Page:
Agate surface decorated teapot, c.1785

This handsome redware urn-shaped teapot was made in England in the late 18th century and stands 4-1/2″ tall. Its confetti-like agate surface decoration is inlaid with ochre, orange, brown, olive, blue, and white bits of clay. Encircling the middle is a slip-filled checkered rouletted band of pumpkin and brown. All that remains of the original handle, which must have broken off sometime in the 19th century, is a molded bearded mask terminal, set ominously askew. Growing out of its forehead is the lower part of a pewter handle, fashioned by a tinker to replace the broken original. This replacement follows the form of the simple loop-shaped original.

I found this piece in Maine a few years ago and was reminded of it during a recent trip to the Shelburne Museum in Vermont, where I spotted a teapot on display with similar agate surface decoration, shown in the last image below.

This teapot is another example of agate surface decoration, and although it differs in form and coloring, the checkerboard band decoration is similar to my collaborative whiteboard template.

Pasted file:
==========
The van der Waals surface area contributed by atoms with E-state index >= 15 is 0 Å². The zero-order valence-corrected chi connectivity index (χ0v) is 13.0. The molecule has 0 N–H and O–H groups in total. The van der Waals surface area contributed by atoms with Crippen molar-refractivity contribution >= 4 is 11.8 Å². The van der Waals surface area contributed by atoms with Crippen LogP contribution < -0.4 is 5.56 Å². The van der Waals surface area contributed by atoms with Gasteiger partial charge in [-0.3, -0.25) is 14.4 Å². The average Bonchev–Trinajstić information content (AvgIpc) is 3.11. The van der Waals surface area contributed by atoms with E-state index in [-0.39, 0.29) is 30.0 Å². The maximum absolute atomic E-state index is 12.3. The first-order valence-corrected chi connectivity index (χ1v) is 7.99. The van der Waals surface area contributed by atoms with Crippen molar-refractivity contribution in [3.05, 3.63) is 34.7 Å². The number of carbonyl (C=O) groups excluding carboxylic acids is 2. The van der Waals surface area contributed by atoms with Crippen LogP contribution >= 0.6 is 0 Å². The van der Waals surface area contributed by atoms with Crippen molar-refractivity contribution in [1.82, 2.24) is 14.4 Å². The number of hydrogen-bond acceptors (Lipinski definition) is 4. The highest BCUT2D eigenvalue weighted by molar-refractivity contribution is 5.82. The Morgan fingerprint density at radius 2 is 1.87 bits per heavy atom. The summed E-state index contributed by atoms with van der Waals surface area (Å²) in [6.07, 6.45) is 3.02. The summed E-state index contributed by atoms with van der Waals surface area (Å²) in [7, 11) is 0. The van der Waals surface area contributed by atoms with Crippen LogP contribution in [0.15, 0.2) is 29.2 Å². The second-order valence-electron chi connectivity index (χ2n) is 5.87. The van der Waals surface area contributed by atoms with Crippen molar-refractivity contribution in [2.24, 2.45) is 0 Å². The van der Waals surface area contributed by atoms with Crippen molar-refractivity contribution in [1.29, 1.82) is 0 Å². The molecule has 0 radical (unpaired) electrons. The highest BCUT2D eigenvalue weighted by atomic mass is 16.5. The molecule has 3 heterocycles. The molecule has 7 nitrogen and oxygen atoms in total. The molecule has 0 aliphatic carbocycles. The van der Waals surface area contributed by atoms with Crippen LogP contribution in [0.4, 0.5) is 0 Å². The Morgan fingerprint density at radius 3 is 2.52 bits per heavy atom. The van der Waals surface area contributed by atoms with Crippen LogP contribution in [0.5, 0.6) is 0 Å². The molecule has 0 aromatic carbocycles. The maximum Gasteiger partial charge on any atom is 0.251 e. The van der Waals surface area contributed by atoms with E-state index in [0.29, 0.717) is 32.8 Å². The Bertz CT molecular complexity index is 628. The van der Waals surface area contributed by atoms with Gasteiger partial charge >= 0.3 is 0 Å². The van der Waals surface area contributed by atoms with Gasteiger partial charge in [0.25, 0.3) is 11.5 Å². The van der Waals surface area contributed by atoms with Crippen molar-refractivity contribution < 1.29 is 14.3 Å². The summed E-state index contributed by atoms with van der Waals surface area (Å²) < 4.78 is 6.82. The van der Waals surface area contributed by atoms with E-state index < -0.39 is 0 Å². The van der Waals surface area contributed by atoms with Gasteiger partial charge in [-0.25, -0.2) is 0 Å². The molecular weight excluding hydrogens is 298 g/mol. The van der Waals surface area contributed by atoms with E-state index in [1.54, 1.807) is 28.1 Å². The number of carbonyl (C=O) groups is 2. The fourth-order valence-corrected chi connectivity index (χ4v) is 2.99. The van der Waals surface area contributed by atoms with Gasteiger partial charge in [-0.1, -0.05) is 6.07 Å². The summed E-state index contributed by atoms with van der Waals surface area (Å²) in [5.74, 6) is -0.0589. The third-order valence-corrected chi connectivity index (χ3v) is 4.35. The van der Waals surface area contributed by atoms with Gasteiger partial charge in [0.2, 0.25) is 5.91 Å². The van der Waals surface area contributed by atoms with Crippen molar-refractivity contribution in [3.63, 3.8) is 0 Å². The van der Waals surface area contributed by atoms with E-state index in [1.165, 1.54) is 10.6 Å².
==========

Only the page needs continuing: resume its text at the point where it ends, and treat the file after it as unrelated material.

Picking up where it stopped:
agate teapot

Photo taken at the Shelburne Museum in Shelburne, VT.

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5 Responses to “Agate surface decorated teapot, c.1785”

  1. Jonathan Rickard says:

    I used to own a very similar teapot. I always considered it to be early to mid 19th century but never having anything comparable against which to judge its age, who knows? I have a number of white bodied pots with what Don & I have referred to as “surface agate” decoration that I believe to be late 18th century including one that matches a marked Ralph Wood example. I’m beginning to now call this an agate veneer as more people understand this.

  2. I feel like that character with the handle smashed into head whenever I mix wine with beer in one sitting.

  3. Rusha Sams says:

    Beautiful! I’ve never seen one quite like this. You are educating me, for sure!

  4. Michael says:

    One more thing: I am so impressed by your formal analysis—such great art historical writing! Such a rare skill in today’s age. I also love that agate is such a popular material right now… a timely post for sure.

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